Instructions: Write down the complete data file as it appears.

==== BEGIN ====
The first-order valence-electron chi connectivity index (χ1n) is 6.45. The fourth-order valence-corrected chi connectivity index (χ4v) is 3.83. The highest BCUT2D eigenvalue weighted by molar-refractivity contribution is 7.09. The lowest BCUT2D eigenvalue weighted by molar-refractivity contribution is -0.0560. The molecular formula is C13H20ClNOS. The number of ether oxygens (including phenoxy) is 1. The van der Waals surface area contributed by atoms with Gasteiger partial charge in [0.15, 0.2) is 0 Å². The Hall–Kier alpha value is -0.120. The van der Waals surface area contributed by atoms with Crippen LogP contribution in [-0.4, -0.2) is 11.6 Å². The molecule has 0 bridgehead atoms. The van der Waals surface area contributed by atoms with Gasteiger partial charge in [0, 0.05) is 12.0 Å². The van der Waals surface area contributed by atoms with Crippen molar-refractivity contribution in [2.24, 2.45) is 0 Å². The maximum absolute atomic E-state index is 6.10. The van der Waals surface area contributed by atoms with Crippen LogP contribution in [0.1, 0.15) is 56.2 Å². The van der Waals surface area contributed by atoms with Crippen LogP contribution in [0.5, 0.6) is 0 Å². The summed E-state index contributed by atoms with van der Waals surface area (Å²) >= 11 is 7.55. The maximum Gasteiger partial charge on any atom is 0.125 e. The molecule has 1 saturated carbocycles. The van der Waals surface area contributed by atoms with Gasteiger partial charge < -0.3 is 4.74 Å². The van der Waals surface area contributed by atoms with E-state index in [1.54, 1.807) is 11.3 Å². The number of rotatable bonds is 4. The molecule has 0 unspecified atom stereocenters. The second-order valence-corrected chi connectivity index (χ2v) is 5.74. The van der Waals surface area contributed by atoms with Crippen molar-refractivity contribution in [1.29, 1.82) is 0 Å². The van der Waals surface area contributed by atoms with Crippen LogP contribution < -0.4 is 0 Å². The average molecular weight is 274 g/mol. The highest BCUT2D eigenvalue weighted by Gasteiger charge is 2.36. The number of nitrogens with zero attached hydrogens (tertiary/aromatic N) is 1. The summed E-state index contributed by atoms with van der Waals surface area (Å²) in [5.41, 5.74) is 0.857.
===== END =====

The first-order valence-electron chi connectivity index (χ1n) is 6.45. The fourth-order valence-corrected chi connectivity index (χ4v) is 3.83. The highest BCUT2D eigenvalue weighted by molar-refractivity contribution is 7.09. The lowest BCUT2D eigenvalue weighted by molar-refractivity contribution is -0.0560. The molecular formula is C13H20ClNOS. The number of ether oxygens (including phenoxy) is 1. The van der Waals surface area contributed by atoms with Gasteiger partial charge in [0.15, 0.2) is 0 Å². The Hall–Kier alpha value is -0.120. The van der Waals surface area contributed by atoms with Crippen LogP contribution in [-0.4, -0.2) is 11.6 Å². The molecule has 0 bridgehead atoms. The van der Waals surface area contributed by atoms with Gasteiger partial charge in [0, 0.05) is 12.0 Å². The van der Waals surface area contributed by atoms with Crippen molar-refractivity contribution in [2.24, 2.45) is 0 Å². The maximum absolute atomic E-state index is 6.10. The van der Waals surface area contributed by atoms with Crippen LogP contribution in [0.1, 0.15) is 56.2 Å². The van der Waals surface area contributed by atoms with Crippen LogP contribution in [0.5, 0.6) is 0 Å². The summed E-state index contributed by atoms with van der Waals surface area (Å²) >= 11 is 7.55. The maximum Gasteiger partial charge on any atom is 0.125 e. The molecule has 1 saturated carbocycles. The van der Waals surface area contributed by atoms with Gasteiger partial charge < -0.3 is 4.74 Å². The van der Waals surface area contributed by atoms with E-state index in [1.54, 1.807) is 11.3 Å². The number of rotatable bonds is 4. The molecule has 0 unspecified atom stereocenters. The second-order valence-corrected chi connectivity index (χ2v) is 5.74. The van der Waals surface area contributed by atoms with Crippen molar-refractivity contribution in [1.29, 1.82) is 0 Å². The van der Waals surface area contributed by atoms with Crippen LogP contribution < -0.4 is 0 Å². The average molecular weight is 274 g/mol. The highest BCUT2D eigenvalue weighted by Gasteiger charge is 2.36. The number of nitrogens with zero attached hydrogens (tertiary/aromatic N) is 1. The summed E-state index contributed by atoms with van der Waals surface area (Å²) in [5.41, 5.74) is 0.857.